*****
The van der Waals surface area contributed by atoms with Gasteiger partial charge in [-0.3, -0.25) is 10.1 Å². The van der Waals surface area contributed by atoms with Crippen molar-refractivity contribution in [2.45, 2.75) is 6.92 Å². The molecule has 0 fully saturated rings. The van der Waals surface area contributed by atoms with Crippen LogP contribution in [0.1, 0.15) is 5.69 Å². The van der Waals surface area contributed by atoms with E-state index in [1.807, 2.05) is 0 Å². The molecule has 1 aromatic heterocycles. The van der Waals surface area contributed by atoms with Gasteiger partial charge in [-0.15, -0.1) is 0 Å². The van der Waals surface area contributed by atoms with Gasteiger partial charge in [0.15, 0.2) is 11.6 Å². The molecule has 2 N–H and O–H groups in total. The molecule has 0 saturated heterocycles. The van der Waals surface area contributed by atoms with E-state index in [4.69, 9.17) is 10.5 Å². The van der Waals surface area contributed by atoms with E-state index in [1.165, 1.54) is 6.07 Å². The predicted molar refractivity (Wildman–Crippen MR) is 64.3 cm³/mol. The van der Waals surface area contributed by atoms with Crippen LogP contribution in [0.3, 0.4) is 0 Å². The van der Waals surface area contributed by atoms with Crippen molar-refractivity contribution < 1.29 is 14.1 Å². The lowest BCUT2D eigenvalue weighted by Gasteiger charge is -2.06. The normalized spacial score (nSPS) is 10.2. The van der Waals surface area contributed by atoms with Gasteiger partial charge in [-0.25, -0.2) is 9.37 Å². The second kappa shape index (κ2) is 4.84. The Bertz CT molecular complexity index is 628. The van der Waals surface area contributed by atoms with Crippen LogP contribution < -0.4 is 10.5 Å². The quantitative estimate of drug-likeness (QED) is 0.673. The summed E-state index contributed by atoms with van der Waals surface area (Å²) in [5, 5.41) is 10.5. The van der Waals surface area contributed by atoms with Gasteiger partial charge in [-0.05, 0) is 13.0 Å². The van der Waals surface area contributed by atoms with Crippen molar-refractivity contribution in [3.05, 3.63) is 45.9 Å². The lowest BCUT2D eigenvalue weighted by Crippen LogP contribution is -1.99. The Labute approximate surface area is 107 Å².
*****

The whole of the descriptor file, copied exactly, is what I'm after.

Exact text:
The van der Waals surface area contributed by atoms with Gasteiger partial charge in [-0.3, -0.25) is 10.1 Å². The van der Waals surface area contributed by atoms with Crippen molar-refractivity contribution in [2.45, 2.75) is 6.92 Å². The molecule has 0 fully saturated rings. The van der Waals surface area contributed by atoms with Crippen LogP contribution in [0.1, 0.15) is 5.69 Å². The van der Waals surface area contributed by atoms with E-state index in [1.807, 2.05) is 0 Å². The molecule has 1 aromatic heterocycles. The van der Waals surface area contributed by atoms with Gasteiger partial charge in [-0.15, -0.1) is 0 Å². The van der Waals surface area contributed by atoms with Gasteiger partial charge in [0.15, 0.2) is 11.6 Å². The molecule has 2 N–H and O–H groups in total. The molecule has 0 saturated heterocycles. The van der Waals surface area contributed by atoms with E-state index in [4.69, 9.17) is 10.5 Å². The van der Waals surface area contributed by atoms with E-state index in [1.165, 1.54) is 6.07 Å². The predicted molar refractivity (Wildman–Crippen MR) is 64.3 cm³/mol. The van der Waals surface area contributed by atoms with Crippen LogP contribution in [0.3, 0.4) is 0 Å². The van der Waals surface area contributed by atoms with Crippen molar-refractivity contribution < 1.29 is 14.1 Å². The lowest BCUT2D eigenvalue weighted by Gasteiger charge is -2.06. The normalized spacial score (nSPS) is 10.2. The van der Waals surface area contributed by atoms with Gasteiger partial charge in [-0.25, -0.2) is 9.37 Å². The second kappa shape index (κ2) is 4.84. The Bertz CT molecular complexity index is 628. The van der Waals surface area contributed by atoms with Crippen LogP contribution < -0.4 is 10.5 Å². The quantitative estimate of drug-likeness (QED) is 0.673. The summed E-state index contributed by atoms with van der Waals surface area (Å²) in [5, 5.41) is 10.5. The van der Waals surface area contributed by atoms with Gasteiger partial charge in [-0.05, 0) is 13.0 Å². The van der Waals surface area contributed by atoms with Crippen molar-refractivity contribution in [3.05, 3.63) is 45.9 Å². The lowest BCUT2D eigenvalue weighted by Crippen LogP contribution is -1.99. The Labute approximate surface area is 107 Å².